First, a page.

Basically, late April to mid-May here in our area is the best time to thin out, trim and fertilize seedless table grapes.
1. Thin out the bunches so that there is at least six inches of space between each remaining bunch ot table grapes. Late April to mid May is best for this.
2. Cut off the "tails" from the remaining bunches at that same time. This is the lower one-quarter to one third of the bunch, where it begins to taper down in size. This will send more energy to the remaining grapes on the bunch.
3. Fertilize...or not. The book, "The California Master Gardener Handbook" advises that a half pound of ammonium sulfate can be applied for each vine at berry set (when the berries are about a quarter-inch big, usually in May). Remember, though, that too much nitrogen can result in too much vine growth and not enough grapes for eating. Chuck Ingels, Sacramento County farm advisor, says that very little nitrogen, if any is needed. If you opt to use another commercial fertilizer, follow label directions.
4. Water. The same book advises gardeners to apply about 50 gallons of water per week per vine, during the hottest months (June through August) here in the Central Valley. Apply less (about 35 gallons a week) during May and September.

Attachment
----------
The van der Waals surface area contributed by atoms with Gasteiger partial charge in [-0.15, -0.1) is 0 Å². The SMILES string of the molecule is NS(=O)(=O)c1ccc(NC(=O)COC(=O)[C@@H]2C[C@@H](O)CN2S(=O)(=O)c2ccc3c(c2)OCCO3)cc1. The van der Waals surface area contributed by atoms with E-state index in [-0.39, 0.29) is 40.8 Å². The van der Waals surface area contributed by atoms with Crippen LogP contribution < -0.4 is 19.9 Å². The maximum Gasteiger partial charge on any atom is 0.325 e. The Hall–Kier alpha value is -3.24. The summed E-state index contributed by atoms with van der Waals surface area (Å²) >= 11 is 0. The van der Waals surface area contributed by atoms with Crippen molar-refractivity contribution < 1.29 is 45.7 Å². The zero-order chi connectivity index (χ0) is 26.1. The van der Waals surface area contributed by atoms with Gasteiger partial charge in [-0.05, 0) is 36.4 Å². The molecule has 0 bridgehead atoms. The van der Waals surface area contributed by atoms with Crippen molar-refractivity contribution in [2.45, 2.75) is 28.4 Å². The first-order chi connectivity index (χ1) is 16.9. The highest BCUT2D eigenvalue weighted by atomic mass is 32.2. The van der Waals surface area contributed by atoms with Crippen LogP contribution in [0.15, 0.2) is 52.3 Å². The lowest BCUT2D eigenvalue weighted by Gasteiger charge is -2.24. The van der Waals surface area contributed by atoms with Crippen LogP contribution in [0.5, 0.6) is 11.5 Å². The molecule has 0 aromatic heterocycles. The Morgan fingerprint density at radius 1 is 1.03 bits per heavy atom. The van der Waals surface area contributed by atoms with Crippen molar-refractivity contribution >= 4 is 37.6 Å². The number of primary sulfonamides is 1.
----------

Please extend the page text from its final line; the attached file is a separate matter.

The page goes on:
5. Girdle the Stems in late May. According to Chuck Ingels, in the Sacramento County Cooperative Extension brochure, "Grapevines: Girdling and Cluster Thinning to Increase Berry Size":
"Girdling removes the inner and outer bark from around the trunk. The inner bark, or phloem, is where carbohydrates produced by photosynthesizing leaves move to developing organs (including fruit and roots). Removal of a strip of bark prevents the translocation of carbohydrates to the root system thus making more available for fruit growth until the girdle heals in about four weeks. Girdling can make berries about 30% larger if done correctly. If is particularly effective on seedless varieties; no effect on seeded varieties.
How to Girdle Vines: Remove a strip of bark, down to the wood, that is 1/8 to 1/4 inch wide. A double bladed girdling knife makes the job easier. It is essential that all the phloem tissue is removed, so press fairly hard. Check for completeness about 20 minutes afeter the girdle is made. A proper girdle will have the appearance of an all white, fibrous ring of wood (xylem). Remove any brown portions of the ring; if there is even an 1/8" of phloem tissue left, the girdle's benefits are lost. Be sure not to cut so deep as to damage the water conducting xylem and weaken the vine. With a proper cut, the ring should just pop out."